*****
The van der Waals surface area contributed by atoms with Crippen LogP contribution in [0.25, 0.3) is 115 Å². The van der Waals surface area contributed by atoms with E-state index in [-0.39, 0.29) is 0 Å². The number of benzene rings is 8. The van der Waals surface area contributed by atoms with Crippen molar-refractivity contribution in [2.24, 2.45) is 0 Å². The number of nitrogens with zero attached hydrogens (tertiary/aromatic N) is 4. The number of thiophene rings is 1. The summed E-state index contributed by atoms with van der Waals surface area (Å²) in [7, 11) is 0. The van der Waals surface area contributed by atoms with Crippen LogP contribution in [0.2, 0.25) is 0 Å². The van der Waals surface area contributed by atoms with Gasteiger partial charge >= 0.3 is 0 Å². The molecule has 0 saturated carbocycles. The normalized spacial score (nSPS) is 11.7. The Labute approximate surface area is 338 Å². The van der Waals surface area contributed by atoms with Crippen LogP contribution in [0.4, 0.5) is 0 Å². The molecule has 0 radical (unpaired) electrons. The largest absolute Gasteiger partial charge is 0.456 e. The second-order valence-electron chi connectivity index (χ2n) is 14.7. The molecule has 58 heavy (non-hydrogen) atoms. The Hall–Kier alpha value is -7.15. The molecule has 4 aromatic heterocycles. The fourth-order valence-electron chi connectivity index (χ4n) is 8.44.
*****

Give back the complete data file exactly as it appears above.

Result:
The van der Waals surface area contributed by atoms with Crippen LogP contribution in [0.25, 0.3) is 115 Å². The van der Waals surface area contributed by atoms with E-state index in [-0.39, 0.29) is 0 Å². The number of benzene rings is 8. The van der Waals surface area contributed by atoms with Crippen molar-refractivity contribution in [2.24, 2.45) is 0 Å². The number of nitrogens with zero attached hydrogens (tertiary/aromatic N) is 4. The number of thiophene rings is 1. The summed E-state index contributed by atoms with van der Waals surface area (Å²) in [7, 11) is 0. The van der Waals surface area contributed by atoms with Crippen LogP contribution in [0.2, 0.25) is 0 Å². The van der Waals surface area contributed by atoms with Gasteiger partial charge >= 0.3 is 0 Å². The molecule has 0 saturated carbocycles. The normalized spacial score (nSPS) is 11.7. The Labute approximate surface area is 338 Å². The van der Waals surface area contributed by atoms with Crippen LogP contribution in [0.4, 0.5) is 0 Å². The molecule has 0 radical (unpaired) electrons. The largest absolute Gasteiger partial charge is 0.456 e. The second-order valence-electron chi connectivity index (χ2n) is 14.7. The molecule has 58 heavy (non-hydrogen) atoms. The Hall–Kier alpha value is -7.15. The molecule has 4 aromatic heterocycles. The fourth-order valence-electron chi connectivity index (χ4n) is 8.44.